By Shannon Quinney
Professor Christian Speck, head of the DNA Replication group at the Imperial College London Institute of Clinical Sciences has received a Discovery Programme Award from Cancer Research UK (CRUK). The £1.6m grant over 5 years will enable Speck’s lab to explore the structural and mechanistic principles of human helicase-loading control and its misregulation in cancer.
The Speck lab studies mechanisms in genome stability and epigenetics using biochemical, genetic, single molecule and structural approaches. The objective of the Group is to discover new mechanisms in the initiation and elongation of DNA replication and to understand the function of replication factors in hetero-chromatin formation and epigenetic memory. In 2009 the lab unveiled a fundamental insight into eukaryotic DNA replication by discovering that the replicative helicase becomes loaded onto DNA as a double-hexamer, which provided a structural basis for bi-directional DNA replication in all eukaryotes.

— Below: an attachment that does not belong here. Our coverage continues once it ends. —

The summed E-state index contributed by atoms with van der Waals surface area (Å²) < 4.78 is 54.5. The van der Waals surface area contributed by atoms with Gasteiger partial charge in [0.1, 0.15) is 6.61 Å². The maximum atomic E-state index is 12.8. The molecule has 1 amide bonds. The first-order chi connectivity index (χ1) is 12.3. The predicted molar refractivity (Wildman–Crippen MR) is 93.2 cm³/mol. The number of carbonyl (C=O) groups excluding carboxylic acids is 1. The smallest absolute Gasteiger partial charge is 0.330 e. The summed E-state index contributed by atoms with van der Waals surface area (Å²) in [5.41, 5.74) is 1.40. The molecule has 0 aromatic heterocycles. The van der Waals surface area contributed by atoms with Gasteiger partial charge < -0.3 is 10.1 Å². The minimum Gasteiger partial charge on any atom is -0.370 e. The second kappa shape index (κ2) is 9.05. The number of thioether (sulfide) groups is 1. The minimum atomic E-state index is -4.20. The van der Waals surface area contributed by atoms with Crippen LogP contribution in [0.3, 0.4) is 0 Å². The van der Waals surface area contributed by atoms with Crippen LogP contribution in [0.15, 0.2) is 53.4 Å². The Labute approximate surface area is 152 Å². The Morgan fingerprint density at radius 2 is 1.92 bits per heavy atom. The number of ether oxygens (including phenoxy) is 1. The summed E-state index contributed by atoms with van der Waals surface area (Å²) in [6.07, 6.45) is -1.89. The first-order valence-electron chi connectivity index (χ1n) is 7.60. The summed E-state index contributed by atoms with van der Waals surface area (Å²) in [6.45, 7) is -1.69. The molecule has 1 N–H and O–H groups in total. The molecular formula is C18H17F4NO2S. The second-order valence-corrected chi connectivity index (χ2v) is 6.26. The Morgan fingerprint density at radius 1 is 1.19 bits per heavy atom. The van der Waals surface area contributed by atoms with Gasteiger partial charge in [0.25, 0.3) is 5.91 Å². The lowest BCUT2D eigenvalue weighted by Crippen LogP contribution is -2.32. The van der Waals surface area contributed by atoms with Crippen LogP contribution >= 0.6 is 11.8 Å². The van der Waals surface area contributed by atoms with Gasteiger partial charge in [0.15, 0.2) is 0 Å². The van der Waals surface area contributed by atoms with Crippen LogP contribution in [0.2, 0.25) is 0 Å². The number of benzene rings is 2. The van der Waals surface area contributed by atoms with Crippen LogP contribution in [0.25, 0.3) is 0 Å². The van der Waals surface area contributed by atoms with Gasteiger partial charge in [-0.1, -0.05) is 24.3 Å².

With this award, the lab aims to address how human replicative helicase loading is controlled to maintain genomic stability and how this process is misregulated in cancer. The work has been spearheaded by Dr. Vera Leber, a postdoc who reconstituted a key step in human DNA replication with purified proteins. The lab will take advantage of this major breakthrough and discover how efficient helicase loading across the entire genome works.
This work will be relevant to an array of researchers and clinicians that are interested in DNA replication, genome stability and tumorigenesis. Importantly, the identification of mechanisms that inhibit human helicase loading will underpin the development of novel DNA licensing inhibitors with potential as anti-cancer therapy.
Discussing the award, Professor Christian Speck said:
“This is the only basic cancer research Programme Discovery Award CRUK has been granted in the last two years, so we are grateful to have been selected for this exciting project.
Importantly, this award means that we will be able to translate our work from yeast to the human system.”
The grant will tie in with a recently awarded SAMURII studentship, which will develop an assay to identify small molecules inhibitors of human replicative helicase loading.